“Many of our college campuses today are actively silencing those who support President Trump with physical assaults, threats, and intimidation.” Videos of the violence have been on the news.  It was sickening and horrifying to watch.  “Institutions of learning should provide an environment for the free exchange of ideas, but instead, young Conservatives are threatened with poor grades should they express support for President Trump and his conservative agenda. There is no diversity of thought on today's college campuses. It is fascism and group think that has taken root and those who differ are singled out as outcasts to be ridiculed and shunned at best or physically and verbally assaulted at worst.”  This is true.  I have heard students from these schools say the same things in interviews on TV.
Elementary school books have changed or totally left out parts of our American history because the powers that be don’t agree with it or think it might hurt somebody’s feelings.  This is called manipulating the facts.  It is not education.  It goes hand in hand with teachers planting seeds of dislike and hate in students’ minds against conservative ideas and ideals.  This, I’ve also seen on the news.

Here are some other facts that perhaps the protesters in New Orleans and all Liberal protesters should think about:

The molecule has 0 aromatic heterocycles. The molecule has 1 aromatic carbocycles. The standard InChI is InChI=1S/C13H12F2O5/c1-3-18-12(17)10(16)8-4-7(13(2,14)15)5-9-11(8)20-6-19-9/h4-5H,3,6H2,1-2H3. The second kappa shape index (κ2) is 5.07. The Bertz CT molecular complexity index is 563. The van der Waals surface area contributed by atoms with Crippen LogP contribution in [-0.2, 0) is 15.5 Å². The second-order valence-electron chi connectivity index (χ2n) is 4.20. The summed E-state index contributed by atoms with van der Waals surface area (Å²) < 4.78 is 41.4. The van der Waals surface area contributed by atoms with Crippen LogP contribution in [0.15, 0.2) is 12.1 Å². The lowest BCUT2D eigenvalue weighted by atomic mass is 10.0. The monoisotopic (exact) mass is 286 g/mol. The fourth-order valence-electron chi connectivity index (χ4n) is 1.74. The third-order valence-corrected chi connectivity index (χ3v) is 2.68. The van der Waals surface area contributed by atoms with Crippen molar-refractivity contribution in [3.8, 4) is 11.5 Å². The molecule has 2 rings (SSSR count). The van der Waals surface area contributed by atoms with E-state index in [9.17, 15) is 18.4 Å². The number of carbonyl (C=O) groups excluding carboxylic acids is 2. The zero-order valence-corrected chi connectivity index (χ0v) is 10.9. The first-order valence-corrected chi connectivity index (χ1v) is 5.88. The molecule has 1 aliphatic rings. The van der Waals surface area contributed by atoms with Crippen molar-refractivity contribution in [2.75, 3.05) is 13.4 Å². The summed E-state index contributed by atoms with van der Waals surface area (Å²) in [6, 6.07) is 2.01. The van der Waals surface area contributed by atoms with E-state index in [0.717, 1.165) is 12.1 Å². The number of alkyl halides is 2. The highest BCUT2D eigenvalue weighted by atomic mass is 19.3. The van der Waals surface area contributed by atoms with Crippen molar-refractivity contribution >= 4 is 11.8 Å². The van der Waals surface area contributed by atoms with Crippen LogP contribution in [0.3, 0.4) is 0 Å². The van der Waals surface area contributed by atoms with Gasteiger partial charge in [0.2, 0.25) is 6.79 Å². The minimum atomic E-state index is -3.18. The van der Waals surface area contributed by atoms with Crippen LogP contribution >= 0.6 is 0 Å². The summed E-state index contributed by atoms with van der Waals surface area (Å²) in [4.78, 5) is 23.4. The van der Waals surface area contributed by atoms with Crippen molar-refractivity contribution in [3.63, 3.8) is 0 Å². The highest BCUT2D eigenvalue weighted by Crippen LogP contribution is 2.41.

Fact:  The Republican Party was founded primarily to oppose slavery, and it was the Republicans who eventually abolished slavery.  The Democratic Party fought them and tried to maintain and expand slavery.  The 13th amendment, abolishing slavery, passed in 1865 with 100% Republican support but only 23% Democratic support in congress.

Fact:   The 14th Amendment, giving full citizenship to freed slaves, passed in 1868 with 94% Republican support and 0% Democratic support in congress.
Fact:   The 15th amendment, giving freed slaves the right to vote, passed in 1870 with 100% Republican support and 0% - yes ZERO again by the Democratic party in congress.

Individual white Americans and the American government have bent over backwards for years, making things easier for the black people to succeed, and many have done extremely well.  They worked hard, took advantage of benefits offered them, or struggled on their own.  They used their brains and proved themselves.  Today, minorities have more perks and are offered places in colleges, etc over whites with equal or greater grade points because of quotas.  So, it is my opinion that the black and white protesters in New Orleans should stop beating to death the slavery subject, for heaven’s sake, and respect history for history’s sake.  After all, many white people died in that war and their families want them remembered and their leaders remembered.

To another point: We fought England in the Revolutionary War for our freedom from taxation and we lost many men.  Do we still blame them for that, do we still hold a grudge? Do we want the Revolutionary war removed from history books?  History is history.

But back to monuments.  What about Grant and Sherman? Are we Southerners crying to remove the statue of Ulysses S. Grant from its place in Union Square in front of the United States Capitol in Washington, DC because he reminds us of our defeat in the Civil War?  And what about General William Tecumseh Sherman, who burned Atlanta?  His monument is located high on a pedestal in Sherman Plaza in the President’s Park in Washington DC.  Do we want them removed?  Personally, I wouldn’t mind, but they are part of our history.